Atlanta Stumbling Toward ’96 Olympics : Disputes: Delays threaten the $207-million stadium. Authorities are counting on the project to help rejuvenate depressed sections of the city.
The euphoria that greeted the announcement three years ago that Atlanta would host the 1996 Olympic Games has turned to nail-biting and bickering as local leaders thrash about in a pressure cooker of high finance and deadlines to prepare for the event.
Long delays in approving plans to build a new $207-million Olympic stadium threaten to scuttle the project. Olympic organizers announced this week that they will begin looking for sites to build a cheaper, more limited facility, perhaps in the suburbs.
That could mean that the opening and closing ceremonies of the Atlanta Olympics could end up being held in some place like Marietta, Ga., or Smyrna.
More than Atlanta’s pride is at stake.
The proposed inner-city stadium, which the Atlanta Braves baseball team would inherit after 1996, is a cornerstone of the city’s plan to use the Games to rejuvenate depressed sections of the city. Without the stadium, Atlanta would lose an opportunity to spur redevelopment in the impoverished Summerhill community, on the southern edge of downtown.
In addition, city and county officials fear that unless they build a facility that makes the Braves happy, the baseball team may quit Atlanta for another city. A dispute with the Braves is causing the delay.
The team adds tens of millions of dollars to the city’s economy each year.
As Mayor Maynard Jackson warned this week, while urging Fulton County commissioners to approve the stadium plan, “There are 30 cities lined up to build (the Braves) a stadium for free and give it to them rent free for 40 years. . . . That’s the competition we face.”
With approval already more than a month over deadline, the latest delay came Wednesday at the hands of county commissioners, the last of three local government bodies that must approve stadium plans.
The commission tabled the plan for a week at an often-raucous six-hour meeting. Speaker after speaker criticized the stadium deal as unfair to taxpayers, or attacked it because of the disruption it will cause in Summerhill, the same neighborhood where families were displaced 20 years ago when the current Fulton County stadium was built and when interstate highways split the area.
The new track-and-field stadium would be built immediately south of the existing stadium, which would be demolished. It would be reconfigured after the Olympics to make it suitable for baseball.
Under consideration is a plan to reinvigorate the neighborhood by building townhouses, apartments, a park and a retail area on the blocks adjacent to the facility.
While neighborhood groups welcome the attention to their drug-plagued, dilapidated community, they are up in arms because of a provision of the agreement that guarantees the Braves that 10,000 parking spaces will be set aside in the stadium’s immediate vicinity, possibly requiring the demolition of homes and other buildings.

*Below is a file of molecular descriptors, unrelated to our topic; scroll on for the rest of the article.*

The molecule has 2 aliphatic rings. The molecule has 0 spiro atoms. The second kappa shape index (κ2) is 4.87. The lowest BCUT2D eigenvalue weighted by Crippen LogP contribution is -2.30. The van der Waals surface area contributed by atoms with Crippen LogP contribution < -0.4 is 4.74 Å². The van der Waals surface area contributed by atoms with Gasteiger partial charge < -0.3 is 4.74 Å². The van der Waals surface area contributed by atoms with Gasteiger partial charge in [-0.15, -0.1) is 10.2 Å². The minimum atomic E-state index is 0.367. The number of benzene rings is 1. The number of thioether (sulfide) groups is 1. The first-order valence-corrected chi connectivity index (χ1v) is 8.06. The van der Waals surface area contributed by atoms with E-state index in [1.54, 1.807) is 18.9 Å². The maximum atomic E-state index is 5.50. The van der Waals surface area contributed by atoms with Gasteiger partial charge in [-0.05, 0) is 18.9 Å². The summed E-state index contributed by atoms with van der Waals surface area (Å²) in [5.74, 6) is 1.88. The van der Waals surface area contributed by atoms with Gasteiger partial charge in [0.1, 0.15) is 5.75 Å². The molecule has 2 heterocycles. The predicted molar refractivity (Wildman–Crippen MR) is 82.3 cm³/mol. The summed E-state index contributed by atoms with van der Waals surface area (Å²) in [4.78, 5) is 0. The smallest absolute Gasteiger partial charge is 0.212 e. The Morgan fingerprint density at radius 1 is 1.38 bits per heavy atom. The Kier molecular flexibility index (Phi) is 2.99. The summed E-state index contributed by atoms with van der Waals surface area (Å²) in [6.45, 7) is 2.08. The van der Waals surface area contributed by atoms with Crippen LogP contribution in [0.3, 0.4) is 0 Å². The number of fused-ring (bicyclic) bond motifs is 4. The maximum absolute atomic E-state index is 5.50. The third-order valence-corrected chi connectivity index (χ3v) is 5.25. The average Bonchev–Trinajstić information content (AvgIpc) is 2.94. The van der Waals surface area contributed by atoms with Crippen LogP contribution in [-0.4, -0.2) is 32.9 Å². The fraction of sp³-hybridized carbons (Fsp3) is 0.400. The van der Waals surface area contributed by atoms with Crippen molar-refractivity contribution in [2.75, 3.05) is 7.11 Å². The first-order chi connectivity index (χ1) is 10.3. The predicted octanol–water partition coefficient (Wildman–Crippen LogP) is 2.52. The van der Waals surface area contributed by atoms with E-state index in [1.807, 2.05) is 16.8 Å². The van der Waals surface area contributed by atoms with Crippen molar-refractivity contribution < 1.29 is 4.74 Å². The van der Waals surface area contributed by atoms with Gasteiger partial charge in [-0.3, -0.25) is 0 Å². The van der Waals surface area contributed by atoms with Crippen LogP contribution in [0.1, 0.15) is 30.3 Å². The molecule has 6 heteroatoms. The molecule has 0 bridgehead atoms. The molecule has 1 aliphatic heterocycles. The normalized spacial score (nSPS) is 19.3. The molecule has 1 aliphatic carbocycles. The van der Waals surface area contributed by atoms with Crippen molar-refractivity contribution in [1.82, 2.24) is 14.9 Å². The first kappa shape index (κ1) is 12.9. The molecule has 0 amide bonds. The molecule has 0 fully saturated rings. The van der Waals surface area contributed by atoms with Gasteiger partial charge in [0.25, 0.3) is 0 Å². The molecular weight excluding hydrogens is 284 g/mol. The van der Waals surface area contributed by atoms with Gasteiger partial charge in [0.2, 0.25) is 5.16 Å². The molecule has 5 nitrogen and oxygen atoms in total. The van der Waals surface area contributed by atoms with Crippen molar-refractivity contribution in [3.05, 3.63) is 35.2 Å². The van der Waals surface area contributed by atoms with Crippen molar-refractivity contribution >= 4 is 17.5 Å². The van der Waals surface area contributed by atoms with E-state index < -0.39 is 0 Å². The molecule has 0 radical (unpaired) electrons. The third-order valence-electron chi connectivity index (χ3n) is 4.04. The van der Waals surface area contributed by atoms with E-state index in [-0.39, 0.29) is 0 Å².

In an effort to soothe their concerns, the city is promising to pursue efforts to build parking above interstate highways near the stadium.
Even while the mayor lobbies for approval of the stadium deal, he acknowledges that it is a far-from-perfect arrangement. It is important that the stadium be built in the city, though, Jackson says, because hosting the Olympics is a “once in a millennium opportunity.”
The stadium deal has been under increasing fire in recent weeks from critics who say it would saddle taxpayers with as much as $500 million in maintenance and repair costs over the next 40 years. Supporters of the plan dispute those figures.
The plan calls for the stadium to be built by the Atlanta Committee for the Olympic Games, the organization set up to plan the Olympics and build its venues. After the Olympics, the Braves would pay rent for use of the stadium that would be jointly owned by Atlanta and Fulton County.
Even after Stan Kastan, president of the Braves, offered last-minute concessions, including an offer to limit public liability for maintaining the stadium to $100 million over the 40-year life of the contract, a four-member majority of the seven-member board of commissioners remained against it.
Commissioner Martin Luther King III, the usually reticent son of the slain civil rights leader, was the last member to announce his stand, opposing the stadium in a moving speech.
Noting that the organizing committee, seeking to portray Atlanta as a model of racial diversity, had invoked his father’s name when campaigning for the Olympics, King said, “Greed, exclusivity and elitism have become the symbols of Atlanta’s Olympic movement--all things that my father fought against--and they are all reflected in the deal proposed before us, the rich and affluent on one side, the poor and hopeless on the other side.”
Referring to the way Atlanta celebrated winning the Olympics, he said: “When the euphoria wore off and the deal-makers went into the back room, the symbols of love and sharing that we used to win the Olympics were placed back in the prop room and have been there collecting dust ever since.”
The alleged one-sidedness of the deal first loomed as a possible stumbling block last month when members of the Atlanta-Fulton County Recreation Authority balked. They initially rejected the proposed $1.5-million annual rent payments the Braves would pay and demanded that the rent be tied to the rate of inflation. The authority and later the City Council approved the deal after Kastan offered concessions.
Commission Chairman Michael L. Lomax, who had lobbied hard for approval, has called for Braves owner Ted Turner to become personally involved in the negotiating process to help find a solution.